There are no schools for medical editors
There are no schools for medical editors. So warned Dan Ncayiayana, editor emeritus of the SAMJ. He is correct. Editorship is learned on the job. I have been fortunate to be the mentee of the retiring, but not-yet-retired, managing editor, J P van Niekerk, as I proudly assume the role of editor of this journal. And there is a plethora of writings on the subject, a distillation of which is offered here.
Richard Smith, editor of the BMJ for 13 years, is said to have expressed the hope that his journal would resemble Cosmopolitan more closely than Brain.1 Surely readers would agree that the SAMJ is a leader among other generalist journals for attractiveness … striking banners, beautiful covers currently featuring South African coastal scenes and sea creatures, quality paper, print and layout.
Aesthetics aside, the journal is nothing if it fails to attract and sustain its readership. The journal is the ‘glue’ that binds the South African community of medical practitioners and medical students and combines medicine, science and journalism.
In the words of Godlee, editor of the BMJ, her journal exists not just to inform but also to entertain and provoke.2 ‘Entertainment’ encompasses commentary – not for nothing are our Izindaba pages, dealing with matters of national (and sometimes international) importance, often the first to be flipped to – and correspondence and obituaries, art, book reviews and items of South African medical history, with the aim of ensuring that the journal is read and enjoyed.
The younger by 40-odd years, the SAMJ is modelled on the BMJ, the mission of which is to publish work that is scientifically sound and clinically relevant, to inform the practitioner and benefit patient care and public health, and to be a good fit for the journal’s generalist ethos.
Acknowledging that doctors can only spend an hour or two each week on professional reading, and that their survival strategy is to ‘snack’ on information (‘to ignore much, skim some and read little of the content’1 ), the editor’s first loyalty is to readers. Scientific articles must be easy to understand and a pleasure to read. New readers, graduating from our medical schools as I write this, are born digital and prefer their reading ‘lite’, especially when accessing it on the Web via a mobile platform such as the iPhone.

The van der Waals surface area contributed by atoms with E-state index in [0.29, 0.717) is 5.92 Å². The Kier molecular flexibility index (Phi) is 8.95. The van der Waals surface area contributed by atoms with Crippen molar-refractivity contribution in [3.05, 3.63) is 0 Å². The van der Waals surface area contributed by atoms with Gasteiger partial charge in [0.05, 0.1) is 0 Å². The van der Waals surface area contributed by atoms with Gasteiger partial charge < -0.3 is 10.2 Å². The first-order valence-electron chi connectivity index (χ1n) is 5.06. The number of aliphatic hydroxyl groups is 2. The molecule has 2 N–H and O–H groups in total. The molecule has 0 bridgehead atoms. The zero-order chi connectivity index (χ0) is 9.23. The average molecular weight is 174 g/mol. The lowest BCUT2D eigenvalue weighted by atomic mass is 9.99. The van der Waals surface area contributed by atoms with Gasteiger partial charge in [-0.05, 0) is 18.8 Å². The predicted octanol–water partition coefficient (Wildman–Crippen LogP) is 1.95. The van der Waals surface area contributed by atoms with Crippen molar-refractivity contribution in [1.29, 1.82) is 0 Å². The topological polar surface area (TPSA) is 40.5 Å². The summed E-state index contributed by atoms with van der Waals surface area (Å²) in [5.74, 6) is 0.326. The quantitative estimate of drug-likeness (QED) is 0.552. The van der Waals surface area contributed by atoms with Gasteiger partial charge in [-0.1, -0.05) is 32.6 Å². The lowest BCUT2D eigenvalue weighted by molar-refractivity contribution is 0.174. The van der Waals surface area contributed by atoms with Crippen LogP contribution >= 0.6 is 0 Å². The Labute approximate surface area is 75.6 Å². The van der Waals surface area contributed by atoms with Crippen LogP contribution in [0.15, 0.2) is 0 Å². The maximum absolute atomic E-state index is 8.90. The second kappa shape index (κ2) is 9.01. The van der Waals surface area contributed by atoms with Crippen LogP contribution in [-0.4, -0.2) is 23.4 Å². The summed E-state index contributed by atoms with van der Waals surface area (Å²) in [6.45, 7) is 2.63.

The editor’s second loyalty is to the authors – the scientists, clinicians and clinician-scientists, who submit the fruits of their research work or other academic endeavours – and to contributors of editorials, reviews and correspondence. The editor is the ‘bridge’ between writer and reader, to ensure that the talent of the author(s) is conveyed. Much like the best teachers, the editor must strive to bring out the best in the writer – and shepherd the researchers of the future, for whom the journal is a good place for their early publications.
Initially, the editor, assisted by a small committee, determines what might be a good fit for the journal. At first pass, it is decided whether a paper might be directly accepted (excessively rare), rejected outright (common), or sent for review. While it is accepted that this system of seeking the opinions of reviewers, selected for their expertise and insight, has its potential flaws – ‘slow, expensive, largely a lottery, poor at detecting error, ineffective at diagnosing fraud, biased, and prone to abuse’3 – the quality of the published work in the SAMJ depends crucially upon it.
Herein lies any journal’s Achilles heel. The editor is reliant on the generosity and goodwill of reviewers, who, in twos and threes and sometimes more, are asked to undertake the review. As an extension of their scientific and academic work, colleagues must carve 1 - 2 hours4 out of their busy clinical, research and teaching lives to weigh the merits of a submission and return an opinion within a month.
The system of peer review at the SAMJ is ‘closed’, meaning that authors(s) do not learn who the reviewer(s) of their submissions are. This contrasts with ‘open’ systems such as at the BMJ,4 which probably would not work in our small South African/African community. Since reviewers rarely approve a paper without calling for changes, an additional value of review lies in peer education. It may be helpful to release the name(s) of reviewers and enlist them in offering assistance to the author in crafting the work into publishable shape … the formative process that lends itself to ‘bringing the best out of the writer(s)’.